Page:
Last but not least, in the Audience Choice Awards I Shot My Mother won the international prize and Let the Wind Carry Me the audience prize.

Article originally written with Shinie Wang for the Taiwan International Documentary Festival

Monday, 01 November 2010 00:00

Kidlat Cafe

Kidlat de Guia's father, Kidlat Tahimik (Eric de Guia) is one of the most prized Third (World) Cinema filmmakers and artists in the Phillipines. Kidlat initially tried to avoid the cliché of following in his father's footsteps - but alas Kidlat could not shake off his love of film and finally he is now making documentary, most recently for the United Nations. At TIDF 2010, I had a quick chat with him about festival bars, Taiwan, and asked him words of advice for aspiring documentarists.


Monday, 01 November 2010 00:00

The cinematic experience

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Media Art Centre and Doc EX!T

One area in which Taiwan competes with the best is with its powerful technology. Combining this with the aesthetic expertise, equipment and inspiration provided simply by being on site at the most prestigious Art institution in Taiwan, you could only expect a powerful, full cinematic experience - and we weren't disapointed, in fact we were taken on a journey to complete sensory inebriation by the array of lighting, experimenting and the aesthetics of the art director He Si-ying. Firstly MOFA provided a brand new space for experimental visual arts (Media Art Center) which was used this year for all the Doc EX!t experimental visual art/film performances. Put together by foreign and Taiwanese artists with so much experimentation, light and power that even the room sometimes failed to keep up with the power involved in this spectral abuse.



Starlight Screening

As the night sky began to fall over the "festival" we were met with a breathtaking performance from A Moving Sound, their ethnic drums, lute, erhu and guitar combined with hallucinatory swirly movements sending the audience into a hazy, but comfortable trance. “Let memory be released!” And hundreds of balloons were sent screaming into the sky as the organizers and special guests each took an end of the red ribbon pulled and then proceeded to tear apart the bag that had been imprisoning these balloons. And with that the films could begin to free the fragments of memories that had been closed off to expression …


Tuesday, 30 November 2010 00:00

"I judge a festival by the quality of its volunteers"

Peter Wintonick is an independent documentary filmmaker and a self-professed expert of documentary festivals - he spends the whole year attending them. He is one of the founders of DocAgora, an international documentary think tank and currently runs Necessary Illusions Productions. This makes it all the more heartening that while presenting the award for the best feature length documentary film, he proclaimed: "I judge a festival by the quality of it's volunteers and by that measure, this festival has been absolutely outstanding."

Volunteering is not only socially valuable also gives youths the chance to experience different walks of life or to hone their skills in their fields of interest. Furthermore, it allows them to meet and learn to deal with different types of people and situations, nurturing well-rounded persons. Here are some photos, videos and afterthoughts of volunteers at the 2010 Taiwan International Documentary Festival:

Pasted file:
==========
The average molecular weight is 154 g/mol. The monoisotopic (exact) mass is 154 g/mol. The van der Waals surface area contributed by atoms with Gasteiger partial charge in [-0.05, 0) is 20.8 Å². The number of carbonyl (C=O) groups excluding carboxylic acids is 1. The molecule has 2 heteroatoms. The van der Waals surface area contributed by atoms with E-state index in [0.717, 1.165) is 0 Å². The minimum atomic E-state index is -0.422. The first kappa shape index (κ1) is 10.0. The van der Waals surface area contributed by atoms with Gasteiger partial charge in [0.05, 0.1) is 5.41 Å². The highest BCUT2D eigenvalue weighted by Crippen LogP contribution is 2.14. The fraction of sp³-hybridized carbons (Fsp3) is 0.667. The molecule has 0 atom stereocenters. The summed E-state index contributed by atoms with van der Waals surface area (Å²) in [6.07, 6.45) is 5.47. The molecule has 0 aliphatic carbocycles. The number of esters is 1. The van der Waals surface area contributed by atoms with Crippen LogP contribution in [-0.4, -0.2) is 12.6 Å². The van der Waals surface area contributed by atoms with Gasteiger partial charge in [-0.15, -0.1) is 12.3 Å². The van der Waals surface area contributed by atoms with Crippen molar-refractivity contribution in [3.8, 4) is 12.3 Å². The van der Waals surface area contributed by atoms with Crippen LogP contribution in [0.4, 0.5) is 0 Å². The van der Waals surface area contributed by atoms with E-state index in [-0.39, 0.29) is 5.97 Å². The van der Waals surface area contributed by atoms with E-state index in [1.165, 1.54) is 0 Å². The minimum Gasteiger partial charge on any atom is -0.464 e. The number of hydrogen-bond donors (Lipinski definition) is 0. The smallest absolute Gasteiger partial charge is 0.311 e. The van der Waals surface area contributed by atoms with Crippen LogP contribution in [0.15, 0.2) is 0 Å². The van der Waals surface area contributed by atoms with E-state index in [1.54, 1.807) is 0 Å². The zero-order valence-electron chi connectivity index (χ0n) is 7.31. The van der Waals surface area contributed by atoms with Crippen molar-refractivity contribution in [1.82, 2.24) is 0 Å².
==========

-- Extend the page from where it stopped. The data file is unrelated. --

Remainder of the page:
Volunteers from different places, backgrounds and ages all came together to overcome any problems. We all came to the same place, for the same event, with the same idea. It’s really moving to seeFly Fat Boy



Peter's comments, the hard work and the and the positive effects, both on the volunteers and more generally on society that I witnessed at the Taiwan International Documentary Festival were inspiring, and thus eRenlai and the Taipei Ricci Institute (TRI) have decided to launch a new volunteering scheme. The plethora of different events, awards conferences, publications and works that our organisation churns out annually means that there are always plenty of exciting opportunities to learn some skills in the most dynamic, prestigious and creatively stimulating of organizations. We work in publishing, new media, writing, journalism, camera and soundwork, video editing, documentary film production, event organisation, academic conferences, environmental or sustainability work and the arts... Working with eRenlai and TRI you are given proximity to the top academics, feature journalists and event organisers, eRenlai even has its own in-house art directors. If you are interested in participating in eRenlai's volunteering scheme. Please This email address is being protected from spambots. You need JavaScript enabled to view it.. Telling us a bit about yourself, why you want to volunteer and what you are interested in doing.

My first experience volunteering was very special and I met many independent film directors, even if I could only glance at them passing by. I learned new things and there was free lunch. Two birds with one stoneRice



Study hard, play hard!!! ~亭汝

I’m so happy to have been a volunteer and to have met so many people. It expanded my horizons. Great festival by TIDF!!Orange

This is my second time as a TIDF volunteer. I like documentaries because they are different to normal commercial films. I’m willing to volunteer, and I’ll be a volunteer for lifeAnn Chen

I helped many people and many helped me. I hope I’m given this opportunity againKai

3 short days spent watching numerous documentaries with Markus Nornes, and hearing his profound analysis of Asian film, allowed me to see documentary from a different perspective ~ 蘇何